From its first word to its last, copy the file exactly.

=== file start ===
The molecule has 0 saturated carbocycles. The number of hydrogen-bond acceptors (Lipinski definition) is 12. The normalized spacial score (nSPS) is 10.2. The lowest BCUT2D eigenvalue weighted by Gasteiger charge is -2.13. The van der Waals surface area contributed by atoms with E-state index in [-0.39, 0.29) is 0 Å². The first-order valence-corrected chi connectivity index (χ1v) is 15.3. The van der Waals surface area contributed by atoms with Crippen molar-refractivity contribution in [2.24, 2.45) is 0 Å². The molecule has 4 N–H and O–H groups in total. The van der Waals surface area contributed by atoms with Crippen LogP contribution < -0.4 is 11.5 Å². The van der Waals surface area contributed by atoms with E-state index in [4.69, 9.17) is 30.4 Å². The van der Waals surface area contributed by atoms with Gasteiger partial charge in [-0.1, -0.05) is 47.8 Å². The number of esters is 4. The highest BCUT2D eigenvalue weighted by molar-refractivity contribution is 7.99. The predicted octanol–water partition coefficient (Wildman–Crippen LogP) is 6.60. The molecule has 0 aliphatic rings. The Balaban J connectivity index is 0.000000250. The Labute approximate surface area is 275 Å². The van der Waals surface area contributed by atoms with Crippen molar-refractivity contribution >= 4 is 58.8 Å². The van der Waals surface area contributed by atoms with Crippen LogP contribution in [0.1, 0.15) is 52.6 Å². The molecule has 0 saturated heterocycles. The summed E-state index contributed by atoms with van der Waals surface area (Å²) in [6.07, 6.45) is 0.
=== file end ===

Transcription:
The molecule has 0 saturated carbocycles. The number of hydrogen-bond acceptors (Lipinski definition) is 12. The normalized spacial score (nSPS) is 10.2. The lowest BCUT2D eigenvalue weighted by Gasteiger charge is -2.13. The van der Waals surface area contributed by atoms with E-state index in [-0.39, 0.29) is 0 Å². The first-order valence-corrected chi connectivity index (χ1v) is 15.3. The van der Waals surface area contributed by atoms with Crippen molar-refractivity contribution in [2.24, 2.45) is 0 Å². The molecule has 4 N–H and O–H groups in total. The van der Waals surface area contributed by atoms with Crippen LogP contribution < -0.4 is 11.5 Å². The van der Waals surface area contributed by atoms with E-state index in [4.69, 9.17) is 30.4 Å². The van der Waals surface area contributed by atoms with Gasteiger partial charge in [-0.1, -0.05) is 47.8 Å². The number of esters is 4. The highest BCUT2D eigenvalue weighted by molar-refractivity contribution is 7.99. The predicted octanol–water partition coefficient (Wildman–Crippen LogP) is 6.60. The molecule has 0 aliphatic rings. The Balaban J connectivity index is 0.000000250. The Labute approximate surface area is 275 Å². The van der Waals surface area contributed by atoms with Crippen molar-refractivity contribution >= 4 is 58.8 Å². The van der Waals surface area contributed by atoms with Crippen LogP contribution in [0.1, 0.15) is 52.6 Å². The molecule has 0 saturated heterocycles. The summed E-state index contributed by atoms with van der Waals surface area (Å²) in [6.07, 6.45) is 0.